Comunità di S.Egidio


Chiesa di Sant'Egidio - Roma




















by
Francesca Zuccari

 

In all big cities many people, for various reasons, are forced to live on the street. 

The members of the Community of Sant'Egidio, following the example of the Good Samaritan in the Gospel parable, stop and try to take care of people who live in these situations of great difficulty; in train stations, in doorways and on street corners etc. 

The commitment made by the Community to this world started in Rome towards the end of the 70s when the number of poor on the streets of the city was rising rapidly, posing new problems. It has continued to many other cities all over the world. 

Several episodes of intolerance and violence towards these people have made us reflect on the situation of neglect and danger in the lives of these poor people. We were particularly struck by the story of Modesta, an elderly homeless lady who we met at Rome's Central Station. Modesta died without medical help because she was dirty and the ambulance crew didn't want to treat her. 

The first meeting with this world of poor people has created and built up a network of friendship and support and has given rise to concrete initiatives of solidarity.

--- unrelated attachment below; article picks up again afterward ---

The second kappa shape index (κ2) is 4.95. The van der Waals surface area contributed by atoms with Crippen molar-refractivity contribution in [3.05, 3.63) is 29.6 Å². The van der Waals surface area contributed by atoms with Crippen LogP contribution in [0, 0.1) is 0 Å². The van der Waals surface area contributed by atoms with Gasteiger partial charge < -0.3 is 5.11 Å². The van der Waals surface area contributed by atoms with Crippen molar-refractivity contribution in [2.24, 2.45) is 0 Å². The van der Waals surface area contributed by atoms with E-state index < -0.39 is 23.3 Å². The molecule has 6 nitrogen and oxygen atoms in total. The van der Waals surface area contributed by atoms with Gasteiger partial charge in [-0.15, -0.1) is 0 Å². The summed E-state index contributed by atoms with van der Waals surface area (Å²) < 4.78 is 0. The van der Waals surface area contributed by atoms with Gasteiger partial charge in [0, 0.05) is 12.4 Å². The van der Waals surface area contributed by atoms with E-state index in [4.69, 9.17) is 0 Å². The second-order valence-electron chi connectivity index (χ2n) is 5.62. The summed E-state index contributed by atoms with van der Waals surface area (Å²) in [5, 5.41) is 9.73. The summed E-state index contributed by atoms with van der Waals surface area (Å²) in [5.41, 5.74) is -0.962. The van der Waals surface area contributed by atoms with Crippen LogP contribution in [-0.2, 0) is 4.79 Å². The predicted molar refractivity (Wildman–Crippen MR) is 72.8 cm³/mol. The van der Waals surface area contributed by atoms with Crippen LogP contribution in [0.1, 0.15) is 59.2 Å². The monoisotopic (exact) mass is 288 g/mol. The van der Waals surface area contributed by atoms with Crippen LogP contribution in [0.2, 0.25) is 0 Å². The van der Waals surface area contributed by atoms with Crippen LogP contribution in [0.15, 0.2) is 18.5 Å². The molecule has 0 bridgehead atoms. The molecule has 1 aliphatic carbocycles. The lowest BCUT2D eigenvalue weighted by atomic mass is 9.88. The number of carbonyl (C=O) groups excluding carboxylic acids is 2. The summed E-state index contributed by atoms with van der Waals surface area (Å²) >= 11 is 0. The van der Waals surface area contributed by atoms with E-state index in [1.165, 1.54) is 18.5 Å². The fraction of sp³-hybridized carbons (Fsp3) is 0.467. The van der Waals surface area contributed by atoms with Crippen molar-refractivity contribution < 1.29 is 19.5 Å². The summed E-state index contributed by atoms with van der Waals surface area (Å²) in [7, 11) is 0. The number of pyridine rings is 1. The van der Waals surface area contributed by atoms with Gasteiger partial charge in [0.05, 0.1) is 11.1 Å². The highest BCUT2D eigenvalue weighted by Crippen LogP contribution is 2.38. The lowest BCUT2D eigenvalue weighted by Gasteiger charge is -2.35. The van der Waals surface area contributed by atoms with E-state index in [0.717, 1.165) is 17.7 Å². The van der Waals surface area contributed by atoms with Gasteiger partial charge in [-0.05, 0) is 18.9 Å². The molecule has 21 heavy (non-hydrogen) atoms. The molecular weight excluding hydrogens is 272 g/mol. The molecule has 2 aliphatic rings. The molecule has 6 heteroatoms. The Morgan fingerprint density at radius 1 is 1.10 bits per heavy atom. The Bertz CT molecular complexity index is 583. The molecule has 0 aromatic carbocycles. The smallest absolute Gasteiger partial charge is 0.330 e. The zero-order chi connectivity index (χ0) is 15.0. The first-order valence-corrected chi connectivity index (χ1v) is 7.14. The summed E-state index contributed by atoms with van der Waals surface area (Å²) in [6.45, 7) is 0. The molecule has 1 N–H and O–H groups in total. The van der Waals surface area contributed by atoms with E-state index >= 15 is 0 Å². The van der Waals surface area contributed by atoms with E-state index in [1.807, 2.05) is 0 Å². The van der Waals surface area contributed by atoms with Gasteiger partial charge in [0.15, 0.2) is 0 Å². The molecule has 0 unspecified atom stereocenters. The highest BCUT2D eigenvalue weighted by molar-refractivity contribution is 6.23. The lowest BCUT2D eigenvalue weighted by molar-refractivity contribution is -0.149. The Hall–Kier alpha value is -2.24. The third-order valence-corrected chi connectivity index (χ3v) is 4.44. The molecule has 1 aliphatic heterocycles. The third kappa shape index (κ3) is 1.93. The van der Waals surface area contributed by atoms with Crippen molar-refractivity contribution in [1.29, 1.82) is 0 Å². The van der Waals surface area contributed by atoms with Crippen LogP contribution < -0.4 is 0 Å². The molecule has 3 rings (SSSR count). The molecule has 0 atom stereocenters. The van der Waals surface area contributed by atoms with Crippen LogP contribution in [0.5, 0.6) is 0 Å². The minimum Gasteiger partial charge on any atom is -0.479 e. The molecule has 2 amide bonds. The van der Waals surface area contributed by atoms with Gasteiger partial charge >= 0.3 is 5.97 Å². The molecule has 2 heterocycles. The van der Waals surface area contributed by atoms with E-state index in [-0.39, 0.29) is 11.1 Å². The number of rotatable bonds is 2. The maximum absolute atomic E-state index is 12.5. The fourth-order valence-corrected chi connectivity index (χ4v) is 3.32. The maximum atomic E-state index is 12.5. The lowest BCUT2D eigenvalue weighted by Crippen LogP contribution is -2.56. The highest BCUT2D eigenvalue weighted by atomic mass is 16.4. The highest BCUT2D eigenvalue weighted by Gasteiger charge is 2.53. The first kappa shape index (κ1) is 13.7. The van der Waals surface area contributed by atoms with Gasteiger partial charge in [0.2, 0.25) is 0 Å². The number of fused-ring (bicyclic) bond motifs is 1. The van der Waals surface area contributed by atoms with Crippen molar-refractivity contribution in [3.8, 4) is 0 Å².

The homeless

A complex uneven world made up of people of very different ages, paths and situations. Contrary to popular belief, living on the street is almost never by choice.

Friendship on the street

A close and friendly presence to restore the dignity of each person with simple gestures of respect and friendship.
In memory of Modesta
Every year the Community of Sant'Egidio celebrates a liturgy in memory of Modesta - and all of all those who die on the streets.
The Christmas Lunch
Since 1982 the Community, which represents "family" for the poor especially, celebrate Christmas together with those who have no-one wherever it has a centre.
"Food run" for the homeless 
Those who live on the street have many needs: first and foremost is the need to protect oneself from cold and hunger. By assisting those who live on the street for the night, we can help prevent them dying from this hardship.

 

The Family Home
A response that is a warmer alternative to a hostel. Here everyone can find the warmth and stability of a family.
The soup-kitchens
Providing food for the hungry is a very old value, which has spread to other cultures, because it has a direct link to the value of life. It means never sending away until tomorrow those who are in vital need, and thus cannot wait.
The welcome centres
The welcome centres of the community represent a combination of organised initiatives: information and advice, distribution of food and clothes, a medical clinic, showers, laundry, hairdresser, a library, a postal address and also a place of residence.
The "Where to eat…" Guide
This has been nicknamed the "Michelin guide for the poor" because it represents an indispensable survival guide for those who are forced to live in hardship. 
The telephone of solidarity